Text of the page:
Music Monday | The Honest Truth by Langhorne Slim

by Daniel Ramirez on July 9, 2018 in Entertainment, Music, General, Living Texas, Austin,

It’s almost like he should live in Austin, with that lonesome, quietly defiant sound of his. It’s almost like the tunes fit every facet of Austin, from the country soul that haunts places like Donn’s Depot, to the reckless pace and bright lights of Sixth Street, he manages the rampant and the respite in his sound, and all of his music is representative of the very best of SXSW. How can Langhorne Slim not be from Austin? We don’t know, but on July 15th, regardless of his origin, he’ll be performing at Antone’s, where his music is sure to do what it always does when within the Austin City Limits – it belongs here.

Langhorne Slim, the musical moniker of Sean Scolnick and his merry band of musicians, has long been a staple of the Americana/Folk movement championed by bands like The Head and the Heart, The Lumineers, Edward Sharpe and the Magnetic Zeros, Mumford and Sons and The Avett Brothers. Capturing a rambling sound, driven by guitars and poignant lyrics that range from hopeful (“The Way We Move”) to heartful (“Worries”) to cathartically harmful (“Lord”), he’s managed to carve out nearly twenty years of music that runs the gamut of emotions, but never compromises a profound integrity.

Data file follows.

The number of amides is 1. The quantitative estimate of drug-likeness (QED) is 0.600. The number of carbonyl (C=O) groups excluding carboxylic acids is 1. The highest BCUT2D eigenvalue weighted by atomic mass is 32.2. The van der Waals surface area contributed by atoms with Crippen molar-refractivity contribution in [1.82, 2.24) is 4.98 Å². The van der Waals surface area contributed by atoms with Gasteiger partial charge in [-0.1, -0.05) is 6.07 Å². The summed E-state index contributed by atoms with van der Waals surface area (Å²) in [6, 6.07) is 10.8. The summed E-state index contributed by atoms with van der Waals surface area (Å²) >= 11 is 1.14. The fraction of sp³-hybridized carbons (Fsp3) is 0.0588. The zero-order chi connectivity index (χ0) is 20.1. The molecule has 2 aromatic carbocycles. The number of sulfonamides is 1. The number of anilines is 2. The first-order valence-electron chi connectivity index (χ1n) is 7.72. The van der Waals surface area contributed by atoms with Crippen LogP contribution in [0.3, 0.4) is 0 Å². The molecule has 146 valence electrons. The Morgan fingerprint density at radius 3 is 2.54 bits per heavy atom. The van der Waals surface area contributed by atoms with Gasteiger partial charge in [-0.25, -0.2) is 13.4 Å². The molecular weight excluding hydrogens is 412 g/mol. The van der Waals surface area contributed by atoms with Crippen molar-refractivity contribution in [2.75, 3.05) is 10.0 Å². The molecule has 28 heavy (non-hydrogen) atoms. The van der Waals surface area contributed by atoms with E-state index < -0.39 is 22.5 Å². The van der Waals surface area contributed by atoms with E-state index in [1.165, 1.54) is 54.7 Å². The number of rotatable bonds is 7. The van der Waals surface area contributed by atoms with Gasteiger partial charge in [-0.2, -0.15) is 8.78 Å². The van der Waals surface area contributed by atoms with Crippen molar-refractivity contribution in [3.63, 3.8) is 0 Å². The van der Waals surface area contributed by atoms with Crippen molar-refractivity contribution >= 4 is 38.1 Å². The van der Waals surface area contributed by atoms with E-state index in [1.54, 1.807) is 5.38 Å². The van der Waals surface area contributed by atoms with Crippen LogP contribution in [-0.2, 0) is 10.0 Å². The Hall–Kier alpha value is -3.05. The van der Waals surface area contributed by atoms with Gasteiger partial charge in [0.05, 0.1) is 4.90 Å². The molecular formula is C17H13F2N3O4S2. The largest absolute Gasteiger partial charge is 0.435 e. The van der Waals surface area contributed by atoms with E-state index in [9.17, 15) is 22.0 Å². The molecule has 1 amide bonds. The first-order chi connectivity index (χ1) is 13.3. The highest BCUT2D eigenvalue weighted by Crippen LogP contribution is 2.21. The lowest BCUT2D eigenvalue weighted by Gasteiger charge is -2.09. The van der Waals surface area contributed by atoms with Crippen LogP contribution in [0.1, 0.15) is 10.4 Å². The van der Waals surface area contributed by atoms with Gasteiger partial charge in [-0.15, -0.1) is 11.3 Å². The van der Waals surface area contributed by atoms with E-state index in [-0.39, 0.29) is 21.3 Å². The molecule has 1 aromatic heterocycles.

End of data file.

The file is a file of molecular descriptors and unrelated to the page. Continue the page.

Music is more than a livelihood for the journeyman – it’s a necessity. His latest album, November’s “Lost at Last, Volume 1,” is a product of that need. After working away on a studio album, with all of its considerations and scheduling and confinements, his creativity was pulling at the traces, longing to run.

“I made a deal with myself to trust my own voice and vision more than I ever have before, and to go willingly wherever it led,” Slim explains.

On the album, he may be as raw as any voice has ever been since Cohen and Dylan were making whatever music they wanted and offering brilliance to the world, nearly free of charge. The spectrum of emotion is well-intact, as he goes from wistful hope (“Never Break”) to pensive (“Life Is Confusing”) to just nakedly and brutally honest about his personal ambitions (“Better Man”) on the album, which proposes to be but the first of others, with that “Volume 1” title. Slim moves effortlessly through these moods with his signature voice and more than a few calls to action, to live more honestly, to connect more tangibly.

The result is an album that feels instantly familiar, and makes one hungry to hear more.

Langhorne Slim & the Lost at Last Band play Antone’s on Sunday, July 15, with opening act, Harvest Thieves. Tickets are still available here. His album, “Lost at Last, Volume 1” is available on iTunes and wherever you stream music.